Kinski was never an actor who would merely play a part. He would exhaust himself completely and after Nosferatu he remained deeply in the world that we had created together, something that was glaringly apparent from the first day he walked on to the set of Woyzeck. This really gave his performance a different quality and from the opening scenes of the film he seems to be so fragile and vulnerable. Look at the shot of him just after the title sequence where he is just staring into the camera. There is something not quite right with his face. It was actually swollen on one side. What happened was that when he was doing his push-ups during the title sequence the drill major kicks him to the ground. Klaus said to me, ‘He’s not doing it right, he has to really kick me. He can’t just pretend to kick me.’ The man who does the kicking is actually Walter Saxer, the man who is being screamed at by Kinski in Burden of Dreams a couple of years later. Kinski was kicked so hard into the cobblestones on the ground that his face started to swell up. I saw this and said to him, ‘Klaus, stop: do not move. Just look at me.’ He was still exhausted from doing his push-ups, but he looks with such power into the camera that it really sets up the feel of the rest of the film.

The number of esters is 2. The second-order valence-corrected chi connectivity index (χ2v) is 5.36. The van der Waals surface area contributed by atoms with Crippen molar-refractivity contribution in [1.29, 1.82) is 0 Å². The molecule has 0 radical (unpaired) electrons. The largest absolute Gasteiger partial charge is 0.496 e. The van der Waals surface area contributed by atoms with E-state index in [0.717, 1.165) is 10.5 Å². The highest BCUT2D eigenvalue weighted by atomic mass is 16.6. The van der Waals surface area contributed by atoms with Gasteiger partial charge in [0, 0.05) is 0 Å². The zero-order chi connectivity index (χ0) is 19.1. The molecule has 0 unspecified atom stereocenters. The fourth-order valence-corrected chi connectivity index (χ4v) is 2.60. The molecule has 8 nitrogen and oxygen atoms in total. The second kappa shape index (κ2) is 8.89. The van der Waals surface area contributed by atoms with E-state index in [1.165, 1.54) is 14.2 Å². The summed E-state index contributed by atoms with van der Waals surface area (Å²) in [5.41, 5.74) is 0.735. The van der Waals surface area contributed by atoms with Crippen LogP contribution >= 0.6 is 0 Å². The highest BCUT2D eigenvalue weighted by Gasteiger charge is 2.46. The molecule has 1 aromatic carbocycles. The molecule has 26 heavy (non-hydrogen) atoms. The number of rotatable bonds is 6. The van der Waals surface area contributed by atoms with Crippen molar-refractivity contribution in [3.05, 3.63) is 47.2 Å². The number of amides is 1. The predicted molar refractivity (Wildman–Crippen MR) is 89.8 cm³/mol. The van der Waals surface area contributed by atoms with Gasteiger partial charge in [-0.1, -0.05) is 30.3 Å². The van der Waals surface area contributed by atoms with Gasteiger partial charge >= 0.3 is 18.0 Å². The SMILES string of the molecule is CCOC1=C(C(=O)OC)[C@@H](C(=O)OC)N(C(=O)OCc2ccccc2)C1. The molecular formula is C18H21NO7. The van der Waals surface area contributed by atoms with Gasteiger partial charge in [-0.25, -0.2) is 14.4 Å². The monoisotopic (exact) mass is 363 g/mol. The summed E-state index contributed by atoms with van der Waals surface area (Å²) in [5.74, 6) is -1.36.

At the same time he loved playing the part so much and in many ways was very much in balance with himself during the shoot. If something would not go as I had hoped, he would say to me things like, ‘Werner, what we are doing here is important, and just striving for it will give it its appropriate size. Don’t worry, it will fall in place.’ He worked very hard on the text and, unlike so many other times, he generally knew his lines. It was truly a joy to work with him for those days, and I think back on that time with genuine fondness. And yes, he is so good in the role. He truly captured the spirit of the part; there is such a smouldering intensity to him.


This was clearly a project that had been on your mind for a while.

My film of Georg Buchner’s Woyzeck is probably my simplest connection to what is the best of my own culture, more so than Nosferatu, which was more an explicit connection to a world of cinema. Though I have always worked within German culture, making a film of Woyzeck meant to reach out to Germany’s most significant cultural history, and for this reason there is something in the film that is beyond me. It touches the very golden heights of German culture, and because of this the film sparkles. Yet all I did was reach up and touch these heights.